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Former Columbia police officers remember past community policing efforts

The Columbia city council is set to consider a resolution that would direct city manager Mike Matthes to create a plan to fully adopt a community policing policy, but according to former Columbia police officers, sergeants and captains, there’s been a policy in place for decades.

“We did not just ‘attempt’ it,” said one former officer. “We had implemented community policing and it was in place until [Chief] Ken Burton arrived with something he calls ‘geographic policing.’ I still have not been able to get a definition of that yet.”

According to these former officers, as well as former councilman from the early nineties, community policing existed and took on many forms.

“It has been part of their policing strategies in the past and I’d be surprised if they wouldn’t tell you they’re doing some of that right now anyway,” said former councilman Matt Harline, now city manager for Centralia.

He said he remembers community meetings taking place at residents’ homes and police officers would attend those meetings. He also recalls an officer he took a ride along with once who had such an intimate knowledge of the neighborhood they were in, that he knew which cars belonged on the street, and which ones he’d never seen before.

Larry Schuster was the first ward councilman from 1990 to 1993, serving with Harline for two of those years. He said he remembers community policing as natural in a much tighter-knit community.

“Community policing was natural, you knew people,” he said. “You knew the town was smaller, the community was smaller and you just naturally knew people.”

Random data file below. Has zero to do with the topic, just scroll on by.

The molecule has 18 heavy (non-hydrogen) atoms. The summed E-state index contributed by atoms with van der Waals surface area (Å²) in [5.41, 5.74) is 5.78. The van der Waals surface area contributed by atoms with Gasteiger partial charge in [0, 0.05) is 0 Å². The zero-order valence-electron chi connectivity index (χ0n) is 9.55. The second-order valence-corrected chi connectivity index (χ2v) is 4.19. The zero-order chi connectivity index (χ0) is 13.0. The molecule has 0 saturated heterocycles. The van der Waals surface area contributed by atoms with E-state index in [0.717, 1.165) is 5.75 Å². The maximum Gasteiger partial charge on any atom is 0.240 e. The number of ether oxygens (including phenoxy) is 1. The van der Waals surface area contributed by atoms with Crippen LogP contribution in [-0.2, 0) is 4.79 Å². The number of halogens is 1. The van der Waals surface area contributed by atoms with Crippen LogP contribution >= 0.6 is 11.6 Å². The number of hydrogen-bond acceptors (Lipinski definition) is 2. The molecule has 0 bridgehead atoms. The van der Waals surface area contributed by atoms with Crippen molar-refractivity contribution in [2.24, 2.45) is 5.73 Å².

Columbia Police Officers Association Director Dale Roberts forwarded several responses from former officers Tuesday who remember that part of community policing was based on the Broken Window Theory and was established as 4th Squad in the late eighties. A “flexible unit” stationed in high crime areas, they were enforcement oriented but “also participated in neighborhood events designed to open the communications channels between officers and the skeptical community where they operated.”

While it’s no longer called 4th Squad, the Community Outreach Unit has similar goals, and some officers said Tuesday they felt like current leaders are “reinventing” policies that have already been in place for decades.

“I learned quickly that you had to be nice and able to communicate, to get information from people, even if you were arresting them,” said a former sergeant. “I also have laughed at the various “reinventing” of what we were already doing but I supposed if I was taking criticism from multiple directions, I might ‘come up’ with something new also.”

Schuster said a renewed focus on community policing is important but that alone won’t wipe out crime.

“Crime is a cancer in our community and how we solve it cannot be done with just one new trend, one state of the art tool,” he said. “It’s going to take just a little bit of time and community policing should be part of that.”

If adopted, City Manager Mike Matthes would design “a citywide Community-Oriented Policing program” and present it to council by June 30.

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